Staff shortages could cause summer travel chaos again – and 40 per cent of industry bosses blame Brexit
Summer 2023 could spell additional trouble for the UK travel industry, with over half of rail and airline operators worrying about future staffing shortages – and almost 40 per cent blaming Brexit.
Data published today by software company SAP show that 55 per cent of industry decision makers believe staffing challenges will impact customers’ travel plans this year with 34 per cent saying issues will peak in the summer months.
It comes as the UK aviation industry was plagued by severe delays and disruption over the past summer to a boom in travel demand combined with staff shortages.
Airlines and airport executives blamed each other for the travel chaos, with each side arguing the other didn’t hire enough staff to cater to the post-pandemic surge of air travel.
Today’s figures have confirmed the trend, with 40 per cent of senior executives agreeing that the issues were caused by “an inability to forecast supply and demand.”
Brexit to blame?
Another 40 per cent said that last year’s disruption was due to the lack of collaboration and intelligence sharing between industry and government, whilst 38 per cent blamed Brexit for constraining the pool of available talent.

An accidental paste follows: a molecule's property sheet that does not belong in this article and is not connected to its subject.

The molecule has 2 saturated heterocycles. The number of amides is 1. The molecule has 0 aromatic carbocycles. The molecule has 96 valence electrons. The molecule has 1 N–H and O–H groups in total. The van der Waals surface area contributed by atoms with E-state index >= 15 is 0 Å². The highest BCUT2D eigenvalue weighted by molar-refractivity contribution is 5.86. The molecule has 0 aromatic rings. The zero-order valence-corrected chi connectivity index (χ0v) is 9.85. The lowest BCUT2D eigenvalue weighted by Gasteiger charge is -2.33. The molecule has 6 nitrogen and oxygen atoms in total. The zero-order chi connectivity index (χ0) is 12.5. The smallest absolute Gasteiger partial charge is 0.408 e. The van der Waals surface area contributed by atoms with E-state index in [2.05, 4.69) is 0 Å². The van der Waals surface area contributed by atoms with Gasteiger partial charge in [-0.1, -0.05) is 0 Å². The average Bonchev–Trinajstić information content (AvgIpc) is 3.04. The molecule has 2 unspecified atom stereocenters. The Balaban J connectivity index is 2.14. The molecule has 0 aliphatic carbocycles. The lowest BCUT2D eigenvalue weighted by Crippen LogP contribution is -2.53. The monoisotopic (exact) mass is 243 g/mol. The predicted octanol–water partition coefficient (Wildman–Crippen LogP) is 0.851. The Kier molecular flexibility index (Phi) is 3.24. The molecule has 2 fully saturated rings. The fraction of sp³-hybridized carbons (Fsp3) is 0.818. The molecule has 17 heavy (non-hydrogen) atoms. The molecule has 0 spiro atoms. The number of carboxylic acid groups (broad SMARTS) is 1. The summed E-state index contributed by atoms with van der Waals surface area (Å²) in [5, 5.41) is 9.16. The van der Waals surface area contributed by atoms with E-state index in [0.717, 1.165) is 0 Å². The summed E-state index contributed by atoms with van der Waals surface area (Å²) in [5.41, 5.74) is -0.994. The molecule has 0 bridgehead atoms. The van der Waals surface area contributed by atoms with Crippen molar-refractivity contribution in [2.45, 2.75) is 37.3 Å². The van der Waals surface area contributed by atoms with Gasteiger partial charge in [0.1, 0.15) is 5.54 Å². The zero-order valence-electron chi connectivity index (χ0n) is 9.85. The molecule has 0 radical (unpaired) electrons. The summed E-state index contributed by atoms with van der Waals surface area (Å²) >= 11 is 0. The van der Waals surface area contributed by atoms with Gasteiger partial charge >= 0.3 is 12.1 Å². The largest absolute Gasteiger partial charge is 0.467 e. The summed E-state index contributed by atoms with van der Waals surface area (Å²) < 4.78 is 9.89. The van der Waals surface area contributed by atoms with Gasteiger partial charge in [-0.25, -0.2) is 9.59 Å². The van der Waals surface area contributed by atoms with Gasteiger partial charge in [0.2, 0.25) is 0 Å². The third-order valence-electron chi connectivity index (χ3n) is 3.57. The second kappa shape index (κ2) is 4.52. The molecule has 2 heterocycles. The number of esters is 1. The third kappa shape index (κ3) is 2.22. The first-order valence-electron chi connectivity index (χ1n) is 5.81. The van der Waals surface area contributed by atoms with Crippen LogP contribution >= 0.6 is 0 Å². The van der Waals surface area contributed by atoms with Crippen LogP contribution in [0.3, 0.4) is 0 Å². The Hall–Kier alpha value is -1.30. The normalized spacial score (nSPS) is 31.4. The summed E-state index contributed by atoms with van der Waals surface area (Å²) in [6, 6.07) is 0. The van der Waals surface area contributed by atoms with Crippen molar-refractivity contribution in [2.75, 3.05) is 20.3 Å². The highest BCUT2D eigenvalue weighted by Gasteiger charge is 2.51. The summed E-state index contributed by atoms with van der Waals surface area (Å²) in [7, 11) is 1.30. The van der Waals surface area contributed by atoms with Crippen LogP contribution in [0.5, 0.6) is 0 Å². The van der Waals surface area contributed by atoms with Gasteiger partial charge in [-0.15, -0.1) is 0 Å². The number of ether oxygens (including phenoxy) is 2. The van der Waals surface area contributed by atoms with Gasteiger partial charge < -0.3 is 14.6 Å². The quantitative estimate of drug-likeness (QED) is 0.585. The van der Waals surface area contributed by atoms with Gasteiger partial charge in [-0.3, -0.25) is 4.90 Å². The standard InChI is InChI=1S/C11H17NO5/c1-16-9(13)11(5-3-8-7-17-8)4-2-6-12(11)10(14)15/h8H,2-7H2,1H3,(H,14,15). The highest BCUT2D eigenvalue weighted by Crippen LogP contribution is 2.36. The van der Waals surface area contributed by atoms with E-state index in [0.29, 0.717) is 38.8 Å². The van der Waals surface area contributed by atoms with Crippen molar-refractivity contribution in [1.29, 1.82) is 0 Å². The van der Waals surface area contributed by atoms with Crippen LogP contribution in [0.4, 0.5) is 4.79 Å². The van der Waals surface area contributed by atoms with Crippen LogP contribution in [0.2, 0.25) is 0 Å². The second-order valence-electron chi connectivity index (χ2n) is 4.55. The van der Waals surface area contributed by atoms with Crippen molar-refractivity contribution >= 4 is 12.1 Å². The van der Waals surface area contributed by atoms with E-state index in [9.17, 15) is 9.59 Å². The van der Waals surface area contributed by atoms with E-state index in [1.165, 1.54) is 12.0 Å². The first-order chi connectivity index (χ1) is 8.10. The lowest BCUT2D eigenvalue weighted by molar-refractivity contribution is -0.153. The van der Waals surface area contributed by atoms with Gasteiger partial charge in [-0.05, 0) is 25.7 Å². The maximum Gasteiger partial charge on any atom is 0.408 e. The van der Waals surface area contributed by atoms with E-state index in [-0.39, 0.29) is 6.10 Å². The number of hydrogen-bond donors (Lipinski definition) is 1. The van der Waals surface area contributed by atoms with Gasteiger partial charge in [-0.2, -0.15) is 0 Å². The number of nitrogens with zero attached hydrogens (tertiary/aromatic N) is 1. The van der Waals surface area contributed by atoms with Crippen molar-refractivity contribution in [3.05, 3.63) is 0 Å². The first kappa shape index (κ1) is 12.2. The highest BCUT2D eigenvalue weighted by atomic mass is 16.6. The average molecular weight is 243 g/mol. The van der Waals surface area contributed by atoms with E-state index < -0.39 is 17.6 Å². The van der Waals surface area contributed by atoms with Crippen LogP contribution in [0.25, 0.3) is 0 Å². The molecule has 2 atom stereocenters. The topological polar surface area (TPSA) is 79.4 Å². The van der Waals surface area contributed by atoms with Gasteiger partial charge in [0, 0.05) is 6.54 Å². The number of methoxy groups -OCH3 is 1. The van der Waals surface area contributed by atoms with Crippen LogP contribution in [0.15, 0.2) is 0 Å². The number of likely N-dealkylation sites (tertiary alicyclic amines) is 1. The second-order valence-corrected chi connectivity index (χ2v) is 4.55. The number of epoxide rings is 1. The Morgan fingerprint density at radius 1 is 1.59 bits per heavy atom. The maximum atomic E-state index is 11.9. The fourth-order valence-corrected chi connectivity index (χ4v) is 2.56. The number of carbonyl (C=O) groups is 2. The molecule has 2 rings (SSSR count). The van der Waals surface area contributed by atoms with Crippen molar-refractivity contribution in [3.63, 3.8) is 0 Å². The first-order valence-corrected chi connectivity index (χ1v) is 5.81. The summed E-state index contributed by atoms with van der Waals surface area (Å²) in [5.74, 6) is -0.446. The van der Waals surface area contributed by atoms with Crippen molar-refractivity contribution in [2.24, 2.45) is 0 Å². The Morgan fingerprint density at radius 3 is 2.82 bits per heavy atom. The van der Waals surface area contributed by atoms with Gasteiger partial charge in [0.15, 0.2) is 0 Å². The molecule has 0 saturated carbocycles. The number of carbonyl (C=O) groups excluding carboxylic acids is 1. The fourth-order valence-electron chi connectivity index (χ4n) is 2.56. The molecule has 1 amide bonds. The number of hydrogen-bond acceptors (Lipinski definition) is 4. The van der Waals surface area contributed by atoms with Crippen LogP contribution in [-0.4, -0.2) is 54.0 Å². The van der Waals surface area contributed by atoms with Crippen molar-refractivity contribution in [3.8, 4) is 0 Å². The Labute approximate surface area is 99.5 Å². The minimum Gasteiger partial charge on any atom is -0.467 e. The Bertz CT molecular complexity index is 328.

Ryanair’s boss Michael O’Leary called on the government in July to implement post-Brexit immigration rules with a “bit more common sense.”
The chief executive said it was easier for the low-cost carrier to reclute extra-EU nationals to work in Britain than to get visas for “Portuguese or Italian or Slovakian youngsters.”
To address labour shortfalls, around 35 per cent of respondents believe they will have to sacrifice their environmental, social and governance (ESG) targets in favour of staffing.
According to SAP’s head of telco, media and service industries Dominique Kunze, airline and rail businesses don’t have to sacrifice ESG as they can rely on technology.
“This allows travel providers to focus on what they do best – helping people get to where they need to be in the most environmentally friendly and cost-efficient way possible,” she said.